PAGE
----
Hear how Grant Cesarek, Deputy Chief of Planning at Golder Ranch Fire District in Tucson, Arizona, quickly organized a training academy and taught 20 EMTs during the height of the COVID-19 pandemic in 2020:

Remember the End Goal

At the end of the day, all EMS instructors share the same goal: to prepare students for successful careers in the field. For some EMS instructors, a measure of success is also how many students pass their courses or pass exams like those offered by the National Registry of EMTs. For others, the goal is to fully prepare their students for the many mental, physical, and emotional challenges ahead as they enter a career om EMS.

Making a conscious effort to regularly reflect on the end goal is important. Ultimately, EMS instructors have the livelihoods of their students in the palms of their hands—and this is not a responsibility to be taken lightly.

Don’t Reinvent the Wheel – Rely on Trusted Educational Resources

If you are starting off trying to rebuild curricula and primary source materials, there’s great news: You don’t have to. There are often multiple credible, widely used training programs available to support any course being offered by your institution. Instead of reinventing the wheel by creating new materials, focus on how you can supplement or enhance market-leading textbooks and learning materials to deliver a better overall learning experience.

Ideally, new instructors will be working with a comprehensive package that provides not just a traditional textbook, but assessments, analytics, active learning activities, and more.

Specifically, first-time instructors can get a lot out of these resources while enhancing their own teaching. For example, if a learning platform offers access control, an instructor might consider restricting access to later chapters/segments to ensure that students have first mastered the information that is being covered. By digging into the instructor interface and becoming familiar with all the features available, EMS teachers can more confidently serve their students.

Public Safety Group aims to support EMS instructors with quality training materials for both traditional and flipped classrooms. From our popular Emergency Care and Transportation of the Sick and Injured Digital Advantage Package, Twelfth Edition to our EMT Flipped Classroom Package, First Edition, our tools provide the up-to-date information students and instructors need in these changing times. Then, our highly-experiences Sales and Support teams can help show new educators how to quickly onboard and make the greatest use of these tools. The greater an educator’s proficiency in leveraging best in class digital learning tools, the greater the likelihood that he or she is positioned to deliver a great student experience.

Browse our featured EMS/EMT products today and reach out to our team for help in making the right selection for any classroom. 

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How to Succeed as a First-Time EMS Instructor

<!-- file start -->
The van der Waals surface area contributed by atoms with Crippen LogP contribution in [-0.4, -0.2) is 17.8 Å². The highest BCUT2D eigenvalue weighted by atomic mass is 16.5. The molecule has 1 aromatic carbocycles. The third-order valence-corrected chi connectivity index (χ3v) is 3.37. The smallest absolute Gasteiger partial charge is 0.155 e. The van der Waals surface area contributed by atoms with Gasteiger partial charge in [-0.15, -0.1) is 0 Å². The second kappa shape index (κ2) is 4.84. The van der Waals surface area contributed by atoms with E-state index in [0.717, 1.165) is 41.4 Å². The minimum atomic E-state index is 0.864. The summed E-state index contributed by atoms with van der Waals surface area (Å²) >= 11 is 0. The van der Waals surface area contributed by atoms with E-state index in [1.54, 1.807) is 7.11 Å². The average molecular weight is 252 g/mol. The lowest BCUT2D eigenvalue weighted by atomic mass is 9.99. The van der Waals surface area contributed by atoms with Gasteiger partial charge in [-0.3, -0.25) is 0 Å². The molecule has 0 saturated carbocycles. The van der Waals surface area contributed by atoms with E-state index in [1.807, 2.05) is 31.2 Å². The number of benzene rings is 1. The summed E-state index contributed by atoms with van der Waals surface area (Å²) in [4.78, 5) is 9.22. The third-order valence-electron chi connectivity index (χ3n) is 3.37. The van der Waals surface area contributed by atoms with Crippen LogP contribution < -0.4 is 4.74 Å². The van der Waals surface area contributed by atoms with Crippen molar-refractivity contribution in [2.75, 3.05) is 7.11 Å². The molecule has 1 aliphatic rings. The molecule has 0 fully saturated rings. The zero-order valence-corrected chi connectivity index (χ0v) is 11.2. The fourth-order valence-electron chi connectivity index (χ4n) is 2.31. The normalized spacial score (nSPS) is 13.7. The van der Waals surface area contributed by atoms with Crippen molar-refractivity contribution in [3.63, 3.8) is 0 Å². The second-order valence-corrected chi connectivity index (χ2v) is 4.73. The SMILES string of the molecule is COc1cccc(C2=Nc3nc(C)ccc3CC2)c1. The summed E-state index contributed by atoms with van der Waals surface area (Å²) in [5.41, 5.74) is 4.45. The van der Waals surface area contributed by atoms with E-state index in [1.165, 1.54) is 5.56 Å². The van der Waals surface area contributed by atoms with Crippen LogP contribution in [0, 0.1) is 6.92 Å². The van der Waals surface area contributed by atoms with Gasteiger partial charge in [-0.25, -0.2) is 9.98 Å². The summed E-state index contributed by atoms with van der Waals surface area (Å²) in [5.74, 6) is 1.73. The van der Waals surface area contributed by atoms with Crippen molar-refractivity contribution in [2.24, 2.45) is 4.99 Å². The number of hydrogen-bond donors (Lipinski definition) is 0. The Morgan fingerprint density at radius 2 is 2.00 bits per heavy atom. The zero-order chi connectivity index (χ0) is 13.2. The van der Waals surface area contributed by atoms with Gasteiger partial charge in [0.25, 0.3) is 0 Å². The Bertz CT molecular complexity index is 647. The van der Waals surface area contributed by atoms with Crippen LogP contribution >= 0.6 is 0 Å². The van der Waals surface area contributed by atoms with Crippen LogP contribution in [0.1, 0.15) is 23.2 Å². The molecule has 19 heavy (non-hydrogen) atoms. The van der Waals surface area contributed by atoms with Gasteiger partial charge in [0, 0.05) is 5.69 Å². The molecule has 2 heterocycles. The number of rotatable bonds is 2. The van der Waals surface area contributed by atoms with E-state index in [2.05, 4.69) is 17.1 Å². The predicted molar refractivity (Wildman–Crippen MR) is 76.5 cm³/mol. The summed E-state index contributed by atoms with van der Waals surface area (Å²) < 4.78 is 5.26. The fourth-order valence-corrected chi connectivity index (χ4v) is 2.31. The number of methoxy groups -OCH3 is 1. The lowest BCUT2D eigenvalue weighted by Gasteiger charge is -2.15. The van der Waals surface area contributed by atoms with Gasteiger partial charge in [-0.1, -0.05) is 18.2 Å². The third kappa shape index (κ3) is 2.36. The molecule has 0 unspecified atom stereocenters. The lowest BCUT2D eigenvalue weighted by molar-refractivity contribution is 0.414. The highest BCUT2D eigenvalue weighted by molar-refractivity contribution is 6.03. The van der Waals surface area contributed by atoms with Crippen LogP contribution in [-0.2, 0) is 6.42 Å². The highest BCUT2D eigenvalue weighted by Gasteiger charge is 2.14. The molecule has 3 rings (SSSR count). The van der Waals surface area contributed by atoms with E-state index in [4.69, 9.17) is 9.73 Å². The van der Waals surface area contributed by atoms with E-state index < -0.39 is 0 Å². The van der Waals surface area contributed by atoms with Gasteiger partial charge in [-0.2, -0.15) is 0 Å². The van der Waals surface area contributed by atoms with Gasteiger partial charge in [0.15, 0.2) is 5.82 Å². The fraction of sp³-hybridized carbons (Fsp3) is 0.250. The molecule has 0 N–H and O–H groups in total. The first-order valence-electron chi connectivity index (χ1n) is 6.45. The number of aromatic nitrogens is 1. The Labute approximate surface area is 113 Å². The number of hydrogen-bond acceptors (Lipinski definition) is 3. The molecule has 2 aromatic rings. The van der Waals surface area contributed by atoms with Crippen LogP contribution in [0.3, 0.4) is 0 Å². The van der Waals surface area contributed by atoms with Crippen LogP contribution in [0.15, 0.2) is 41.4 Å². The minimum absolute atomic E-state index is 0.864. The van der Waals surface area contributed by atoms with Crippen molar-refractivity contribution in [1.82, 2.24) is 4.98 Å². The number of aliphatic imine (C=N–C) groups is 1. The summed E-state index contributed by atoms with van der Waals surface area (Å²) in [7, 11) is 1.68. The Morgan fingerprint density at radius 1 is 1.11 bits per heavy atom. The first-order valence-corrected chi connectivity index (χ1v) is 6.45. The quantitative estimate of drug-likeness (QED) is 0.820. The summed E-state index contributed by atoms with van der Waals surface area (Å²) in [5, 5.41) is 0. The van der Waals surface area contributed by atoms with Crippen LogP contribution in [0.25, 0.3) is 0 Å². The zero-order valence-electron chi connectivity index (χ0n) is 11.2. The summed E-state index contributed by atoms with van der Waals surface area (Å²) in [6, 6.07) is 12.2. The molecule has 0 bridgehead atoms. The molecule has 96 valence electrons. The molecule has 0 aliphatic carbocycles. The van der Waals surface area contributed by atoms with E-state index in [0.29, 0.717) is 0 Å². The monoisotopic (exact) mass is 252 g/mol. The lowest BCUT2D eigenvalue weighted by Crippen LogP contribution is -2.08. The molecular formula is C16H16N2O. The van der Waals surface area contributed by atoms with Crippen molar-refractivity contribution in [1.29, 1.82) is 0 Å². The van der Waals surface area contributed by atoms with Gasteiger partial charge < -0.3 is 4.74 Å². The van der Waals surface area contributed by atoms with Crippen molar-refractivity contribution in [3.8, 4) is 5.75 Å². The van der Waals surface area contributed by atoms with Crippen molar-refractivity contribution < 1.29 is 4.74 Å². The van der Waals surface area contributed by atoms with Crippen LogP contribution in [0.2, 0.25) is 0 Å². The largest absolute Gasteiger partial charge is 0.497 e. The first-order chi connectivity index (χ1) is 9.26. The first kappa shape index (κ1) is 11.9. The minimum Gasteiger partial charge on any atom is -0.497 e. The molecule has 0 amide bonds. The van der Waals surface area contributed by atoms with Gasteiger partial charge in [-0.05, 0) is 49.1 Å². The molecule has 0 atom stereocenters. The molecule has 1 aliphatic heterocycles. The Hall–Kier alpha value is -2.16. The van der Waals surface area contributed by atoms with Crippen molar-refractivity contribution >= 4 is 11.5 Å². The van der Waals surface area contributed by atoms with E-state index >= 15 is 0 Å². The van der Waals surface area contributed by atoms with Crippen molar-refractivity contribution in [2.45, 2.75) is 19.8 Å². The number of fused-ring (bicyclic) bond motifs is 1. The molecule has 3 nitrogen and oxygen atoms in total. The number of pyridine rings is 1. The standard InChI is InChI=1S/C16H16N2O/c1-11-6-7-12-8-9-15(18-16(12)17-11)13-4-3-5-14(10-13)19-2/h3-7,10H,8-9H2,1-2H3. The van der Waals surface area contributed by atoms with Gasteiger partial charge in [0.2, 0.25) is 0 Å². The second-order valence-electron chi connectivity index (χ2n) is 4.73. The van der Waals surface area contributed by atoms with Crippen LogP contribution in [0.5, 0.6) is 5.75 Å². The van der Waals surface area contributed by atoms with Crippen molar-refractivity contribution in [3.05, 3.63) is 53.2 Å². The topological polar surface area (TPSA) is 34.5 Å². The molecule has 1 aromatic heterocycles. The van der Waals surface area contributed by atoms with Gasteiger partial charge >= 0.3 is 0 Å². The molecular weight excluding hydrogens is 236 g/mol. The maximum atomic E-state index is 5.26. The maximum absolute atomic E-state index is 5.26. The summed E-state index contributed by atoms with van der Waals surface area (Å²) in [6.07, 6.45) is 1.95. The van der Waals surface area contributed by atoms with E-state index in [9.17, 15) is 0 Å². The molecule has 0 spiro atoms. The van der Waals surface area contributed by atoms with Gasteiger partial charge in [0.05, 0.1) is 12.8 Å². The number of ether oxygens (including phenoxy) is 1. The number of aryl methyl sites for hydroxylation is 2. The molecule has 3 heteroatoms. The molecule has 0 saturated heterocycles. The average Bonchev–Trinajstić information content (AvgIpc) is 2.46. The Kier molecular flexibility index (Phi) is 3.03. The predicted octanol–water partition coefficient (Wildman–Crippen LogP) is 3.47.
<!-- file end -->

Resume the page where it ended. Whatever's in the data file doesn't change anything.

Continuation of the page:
by  Public Safety Group     Jan 12, 2023
training_emts

Transitioning from working in the field to instructing EMS students can be incredibly rewarding. But this career shift also presents its own set of challenges.

Many first-time EMS instructors, for example, struggle to feel confident that they've given their students the best shot at passing the National Registry exam the first time around. The good news? There are some proactive steps all beginning EMS instructors can take to better serve and prepare students for work in the field. Read on to learn strategies on how to guide students as a first-time EMS instructor.

Start By Taking an EMS Instructor Course

It all begins with choosing and utilizing the best training resources available. Instructor courses and requirements vary by state, but there are terrific options to get prepared. For example, the National Association of EMS Educators (NAEMSE) offers two courses that cover guidelines in 40 states:

  • Level 1 Instructor Course: The National EMS Instructor Courses have been designed and developed in accordance with the DOT/NHTSA National Guidelines for Educating EMS Instructors & the National Education Standards. The IC1 course represents the didactic component and practical application of the educational process for EMS educators specified in over 40 States EMS Rules for Lead Instructors.
  • Level 2 Instructor Course: This course is representative of the National Guidelines for EMS Educators and will provide educators and program directors with the tools and information needed to further build their leadership skills and better evaluate programs, students, and faculty. While Level 1 of the NAEMSE instructor course is ideal for the beginning educator, Level 2 is geared more towards the experienced instructor. The Level 2 course represents the next step in the formalized education process.

NAEMSE uses the Foundations of Education: An EMS Approach textbook as the foundation for these courses. This textbook provides EMS educators with the tools, ideas, and information necessary to succeed. Sample chapters of Foundations in Education are available. 

Tailor Content to Student Needs

Though standards are state-specific, all EMS services are local. Therefore, first-time EMS instructors should consider incorporating content that is relevant to their students by using local examples.

For example, rather than including content about the response to mass casualty events that have been widely reported in the media such as 9/11 or the Parkland school shooting, instructors could consider the response to a local highway accident or domestic violence situation.

Simulations are a great tool. These include approximating real-world experience as closely as possible in a controlled classroom setting. The key here is to present situations and assess students against what they may have to deal with on a day-to-day basis within the community they’ll serve.